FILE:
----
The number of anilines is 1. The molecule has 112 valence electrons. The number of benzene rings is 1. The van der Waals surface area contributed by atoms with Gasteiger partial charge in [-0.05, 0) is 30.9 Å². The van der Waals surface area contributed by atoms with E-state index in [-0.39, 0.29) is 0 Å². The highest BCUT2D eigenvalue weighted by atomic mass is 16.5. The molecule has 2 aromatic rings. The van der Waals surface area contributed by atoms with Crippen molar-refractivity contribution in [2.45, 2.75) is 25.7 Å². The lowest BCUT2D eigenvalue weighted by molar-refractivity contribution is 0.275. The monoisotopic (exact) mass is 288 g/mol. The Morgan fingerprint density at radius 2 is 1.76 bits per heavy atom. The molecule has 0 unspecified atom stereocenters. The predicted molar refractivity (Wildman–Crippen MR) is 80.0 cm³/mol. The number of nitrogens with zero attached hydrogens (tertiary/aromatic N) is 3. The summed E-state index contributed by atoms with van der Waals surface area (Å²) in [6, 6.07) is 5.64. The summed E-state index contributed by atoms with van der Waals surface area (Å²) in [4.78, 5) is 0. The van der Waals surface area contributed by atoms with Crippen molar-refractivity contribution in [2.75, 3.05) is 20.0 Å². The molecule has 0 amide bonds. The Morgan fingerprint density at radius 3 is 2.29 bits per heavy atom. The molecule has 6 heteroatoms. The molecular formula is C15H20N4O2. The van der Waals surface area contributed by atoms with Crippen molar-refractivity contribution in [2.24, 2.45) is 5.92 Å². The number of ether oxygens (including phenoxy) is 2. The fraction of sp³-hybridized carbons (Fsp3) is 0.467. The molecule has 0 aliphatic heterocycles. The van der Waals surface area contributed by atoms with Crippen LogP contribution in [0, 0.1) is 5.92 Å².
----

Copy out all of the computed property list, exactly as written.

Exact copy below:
The number of anilines is 1. The molecule has 112 valence electrons. The number of benzene rings is 1. The van der Waals surface area contributed by atoms with Gasteiger partial charge in [-0.05, 0) is 30.9 Å². The van der Waals surface area contributed by atoms with E-state index in [-0.39, 0.29) is 0 Å². The highest BCUT2D eigenvalue weighted by atomic mass is 16.5. The molecule has 2 aromatic rings. The van der Waals surface area contributed by atoms with Crippen molar-refractivity contribution in [2.45, 2.75) is 25.7 Å². The lowest BCUT2D eigenvalue weighted by molar-refractivity contribution is 0.275. The monoisotopic (exact) mass is 288 g/mol. The Morgan fingerprint density at radius 2 is 1.76 bits per heavy atom. The molecule has 0 unspecified atom stereocenters. The predicted molar refractivity (Wildman–Crippen MR) is 80.0 cm³/mol. The number of nitrogens with zero attached hydrogens (tertiary/aromatic N) is 3. The summed E-state index contributed by atoms with van der Waals surface area (Å²) in [6, 6.07) is 5.64. The summed E-state index contributed by atoms with van der Waals surface area (Å²) in [4.78, 5) is 0. The van der Waals surface area contributed by atoms with Crippen molar-refractivity contribution in [2.75, 3.05) is 20.0 Å². The molecule has 0 amide bonds. The Morgan fingerprint density at radius 3 is 2.29 bits per heavy atom. The molecule has 6 heteroatoms. The molecular formula is C15H20N4O2. The van der Waals surface area contributed by atoms with Crippen molar-refractivity contribution in [2.24, 2.45) is 5.92 Å². The number of ether oxygens (including phenoxy) is 2. The fraction of sp³-hybridized carbons (Fsp3) is 0.467. The molecule has 0 aliphatic heterocycles. The van der Waals surface area contributed by atoms with Crippen LogP contribution in [0, 0.1) is 5.92 Å².